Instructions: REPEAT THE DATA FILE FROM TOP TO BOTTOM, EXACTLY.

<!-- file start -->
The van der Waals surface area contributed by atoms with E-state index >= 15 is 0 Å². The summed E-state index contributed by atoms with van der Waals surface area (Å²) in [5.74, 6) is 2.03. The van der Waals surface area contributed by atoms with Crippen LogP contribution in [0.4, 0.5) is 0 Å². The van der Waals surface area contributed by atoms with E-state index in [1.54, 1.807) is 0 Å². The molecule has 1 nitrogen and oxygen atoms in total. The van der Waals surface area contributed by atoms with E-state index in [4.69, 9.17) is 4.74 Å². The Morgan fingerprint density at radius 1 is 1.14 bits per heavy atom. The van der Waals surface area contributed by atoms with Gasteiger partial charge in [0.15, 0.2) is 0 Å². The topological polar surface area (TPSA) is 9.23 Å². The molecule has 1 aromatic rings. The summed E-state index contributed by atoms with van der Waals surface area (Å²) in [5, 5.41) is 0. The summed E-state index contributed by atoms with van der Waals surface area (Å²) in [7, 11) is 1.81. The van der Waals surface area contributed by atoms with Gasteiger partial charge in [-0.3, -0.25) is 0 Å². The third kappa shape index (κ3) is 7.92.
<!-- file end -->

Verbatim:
The van der Waals surface area contributed by atoms with E-state index >= 15 is 0 Å². The summed E-state index contributed by atoms with van der Waals surface area (Å²) in [5.74, 6) is 2.03. The van der Waals surface area contributed by atoms with Crippen LogP contribution in [0.4, 0.5) is 0 Å². The van der Waals surface area contributed by atoms with E-state index in [1.54, 1.807) is 0 Å². The molecule has 1 nitrogen and oxygen atoms in total. The van der Waals surface area contributed by atoms with E-state index in [4.69, 9.17) is 4.74 Å². The Morgan fingerprint density at radius 1 is 1.14 bits per heavy atom. The van der Waals surface area contributed by atoms with Gasteiger partial charge in [0.15, 0.2) is 0 Å². The topological polar surface area (TPSA) is 9.23 Å². The molecule has 1 aromatic rings. The summed E-state index contributed by atoms with van der Waals surface area (Å²) in [5, 5.41) is 0. The summed E-state index contributed by atoms with van der Waals surface area (Å²) in [7, 11) is 1.81. The van der Waals surface area contributed by atoms with Gasteiger partial charge in [-0.3, -0.25) is 0 Å². The third kappa shape index (κ3) is 7.92.